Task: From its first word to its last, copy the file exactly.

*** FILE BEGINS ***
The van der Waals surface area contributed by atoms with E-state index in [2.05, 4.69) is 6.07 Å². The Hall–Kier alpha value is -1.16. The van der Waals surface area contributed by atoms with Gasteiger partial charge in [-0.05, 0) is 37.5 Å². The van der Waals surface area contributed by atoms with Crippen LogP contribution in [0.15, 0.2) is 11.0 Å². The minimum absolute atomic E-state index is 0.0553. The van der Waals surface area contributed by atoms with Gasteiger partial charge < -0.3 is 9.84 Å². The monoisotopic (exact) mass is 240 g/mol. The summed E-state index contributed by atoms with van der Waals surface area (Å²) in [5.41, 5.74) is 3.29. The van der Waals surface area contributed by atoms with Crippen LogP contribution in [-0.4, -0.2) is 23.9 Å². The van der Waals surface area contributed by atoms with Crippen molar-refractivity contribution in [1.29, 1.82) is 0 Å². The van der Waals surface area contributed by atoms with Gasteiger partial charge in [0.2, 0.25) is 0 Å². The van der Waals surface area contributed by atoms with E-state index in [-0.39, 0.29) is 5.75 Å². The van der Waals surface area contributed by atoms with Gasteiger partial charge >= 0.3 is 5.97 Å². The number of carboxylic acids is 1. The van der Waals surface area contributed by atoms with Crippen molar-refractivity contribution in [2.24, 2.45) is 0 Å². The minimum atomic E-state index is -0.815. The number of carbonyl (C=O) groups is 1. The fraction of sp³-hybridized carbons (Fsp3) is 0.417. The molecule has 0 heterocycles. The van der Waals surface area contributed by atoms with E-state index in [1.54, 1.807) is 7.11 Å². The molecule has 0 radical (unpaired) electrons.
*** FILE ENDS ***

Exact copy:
The van der Waals surface area contributed by atoms with E-state index in [2.05, 4.69) is 6.07 Å². The Hall–Kier alpha value is -1.16. The van der Waals surface area contributed by atoms with Gasteiger partial charge in [-0.05, 0) is 37.5 Å². The van der Waals surface area contributed by atoms with Crippen LogP contribution in [0.15, 0.2) is 11.0 Å². The minimum absolute atomic E-state index is 0.0553. The van der Waals surface area contributed by atoms with Gasteiger partial charge < -0.3 is 9.84 Å². The monoisotopic (exact) mass is 240 g/mol. The summed E-state index contributed by atoms with van der Waals surface area (Å²) in [5.41, 5.74) is 3.29. The van der Waals surface area contributed by atoms with Crippen LogP contribution in [-0.4, -0.2) is 23.9 Å². The van der Waals surface area contributed by atoms with Crippen molar-refractivity contribution in [1.29, 1.82) is 0 Å². The van der Waals surface area contributed by atoms with Gasteiger partial charge in [0.2, 0.25) is 0 Å². The van der Waals surface area contributed by atoms with E-state index in [-0.39, 0.29) is 5.75 Å². The van der Waals surface area contributed by atoms with Gasteiger partial charge >= 0.3 is 5.97 Å². The number of carboxylic acids is 1. The van der Waals surface area contributed by atoms with Crippen molar-refractivity contribution in [2.24, 2.45) is 0 Å². The minimum atomic E-state index is -0.815. The number of carbonyl (C=O) groups is 1. The fraction of sp³-hybridized carbons (Fsp3) is 0.417. The molecule has 0 heterocycles. The van der Waals surface area contributed by atoms with E-state index in [1.54, 1.807) is 7.11 Å². The molecule has 0 radical (unpaired) electrons.